Investing in a carbon offset programme can deliver a wide range of positive social and economic benefits for communities in and around project sites. For example, cookstove projects may help women to overcome socio-economic and health challenges associated with gender disparities as many women in the global south spend a significant amount of time preparing food for their families via open fire cooking mechanisms. Measuring social co-benefits such as increasing women’s participation in decision making and reducing unpaid domestic labor can be challenging, but some of the main carbon crediting standards have developed frameworks to foster more incorporation of gender based co-benefits. One example is the W+ standard by VERRA, which links co-benefits of women’s empowerment with carbon projects, developed in 2017.

Typical social co-benefits include improving: 

  • community employment opportunities
  • energy access
  • gender equality
  • access to community health and education services.

Some of the top social co-benefits from projects supported by Flowcarbon include: 

  • Education for local communities on alternative livelihoods that respect and safeguard the natural environment
  • Reforms giving women equal rights to economic resources and effective participation, and equal opportunities for leadership

3. Economic co-benefits: 


A third type of co-benefit of carbon credit projects is to strengthen and diversify local economic opportunities, which contributes to achieving the United Nations Sustainable Development Goal 8: "Promote sustained, inclusive and sustainable economic growth, full and productive employment and decent work for all." Employment opportunities created by carbon projects can include protecting reforested areas, managing agroforestry farms and engaging in opportunities like harvesting and sustainable agriculture. These roles expand a local community’s income stream and contribute to growing a sustainable economy that in turn fosters social co-benefits such as education opportunities. Research shows that high quality nature-based carbon projects can yield significant employment co-benefits, with reforestation producing up to $27 of co-benefits per tonne of carbon according to Gold Standard’s portfolio analysis.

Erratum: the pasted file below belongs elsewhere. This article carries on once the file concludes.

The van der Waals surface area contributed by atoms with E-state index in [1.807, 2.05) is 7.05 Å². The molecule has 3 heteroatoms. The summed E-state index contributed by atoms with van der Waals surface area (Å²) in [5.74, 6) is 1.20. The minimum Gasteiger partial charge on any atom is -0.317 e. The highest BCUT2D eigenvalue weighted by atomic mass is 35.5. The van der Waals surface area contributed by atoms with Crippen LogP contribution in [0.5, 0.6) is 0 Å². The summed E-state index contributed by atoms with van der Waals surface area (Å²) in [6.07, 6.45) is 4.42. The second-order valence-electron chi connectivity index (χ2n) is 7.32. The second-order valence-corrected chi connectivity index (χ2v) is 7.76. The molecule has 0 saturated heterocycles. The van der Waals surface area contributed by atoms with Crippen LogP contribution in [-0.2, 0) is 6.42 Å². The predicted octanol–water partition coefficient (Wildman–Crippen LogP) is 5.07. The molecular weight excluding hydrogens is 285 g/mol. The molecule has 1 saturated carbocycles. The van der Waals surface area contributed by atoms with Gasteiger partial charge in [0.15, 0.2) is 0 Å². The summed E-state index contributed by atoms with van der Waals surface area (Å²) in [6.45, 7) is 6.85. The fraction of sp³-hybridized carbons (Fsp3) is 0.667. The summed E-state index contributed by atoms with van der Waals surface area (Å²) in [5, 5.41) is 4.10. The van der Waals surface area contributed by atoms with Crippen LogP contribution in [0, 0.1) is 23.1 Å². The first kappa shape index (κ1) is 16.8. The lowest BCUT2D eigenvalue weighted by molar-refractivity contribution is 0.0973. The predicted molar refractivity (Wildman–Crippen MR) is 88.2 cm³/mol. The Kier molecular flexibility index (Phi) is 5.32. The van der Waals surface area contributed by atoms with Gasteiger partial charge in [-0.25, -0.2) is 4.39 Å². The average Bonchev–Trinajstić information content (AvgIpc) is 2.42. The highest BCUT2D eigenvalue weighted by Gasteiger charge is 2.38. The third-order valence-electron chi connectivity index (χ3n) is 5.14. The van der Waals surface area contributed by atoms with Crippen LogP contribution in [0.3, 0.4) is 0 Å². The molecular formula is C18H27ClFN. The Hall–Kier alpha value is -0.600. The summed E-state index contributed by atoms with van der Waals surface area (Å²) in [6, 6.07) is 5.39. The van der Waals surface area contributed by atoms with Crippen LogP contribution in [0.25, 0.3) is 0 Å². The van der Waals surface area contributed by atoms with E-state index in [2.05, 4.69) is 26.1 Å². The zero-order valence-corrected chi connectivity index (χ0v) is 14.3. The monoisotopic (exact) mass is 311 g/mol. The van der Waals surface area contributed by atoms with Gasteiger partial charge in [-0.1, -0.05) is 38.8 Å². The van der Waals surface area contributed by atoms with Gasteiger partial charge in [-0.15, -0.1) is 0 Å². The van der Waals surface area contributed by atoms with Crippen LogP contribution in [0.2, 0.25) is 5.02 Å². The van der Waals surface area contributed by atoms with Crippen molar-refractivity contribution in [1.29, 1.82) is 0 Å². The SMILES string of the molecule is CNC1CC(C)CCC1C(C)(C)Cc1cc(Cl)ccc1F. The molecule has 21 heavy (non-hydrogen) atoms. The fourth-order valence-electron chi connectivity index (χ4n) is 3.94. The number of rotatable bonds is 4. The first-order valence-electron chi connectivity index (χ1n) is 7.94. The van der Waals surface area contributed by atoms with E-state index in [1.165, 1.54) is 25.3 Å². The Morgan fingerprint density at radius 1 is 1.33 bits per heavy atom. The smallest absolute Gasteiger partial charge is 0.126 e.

Typical economic co-benefits include improving: 

  • job creation 
  • education opportunities 
  • technology transfer
  • Inclusivity
  • sustainable economic growth

Some of the top economic co-benefits from projects supported by Flowcarbon include:

  • Poverty alleviation for at least 10,000 households, specifically targeting vulnerable households
  • Increasing agricultural productivity and incomes of small scale food producers

Growing corporate demand for co-benefits 


Sustainable development is rooted in low-carbon growth, new jobs, energy security, and environmental quality. Increasingly, corporate social responsibility strategies and ESG targets highlight those needs through carbon offsets by prioritizing carbon credits with well documented co-benefits. According to research from the American Forest Foundation, 29% of carbon credits buyers evaluate projects based on co-benefits and 26% on its commitment to diversity, equity, and inclusion, making carbon credits a “package deal” that includes effects on local communities. Carbon credits that include numerous SDG targets often trade at a premium, given that an increasing number of corporations prefer those in their portfolio as it demonstrates the organization’s wider positive impact to both consumers and investors.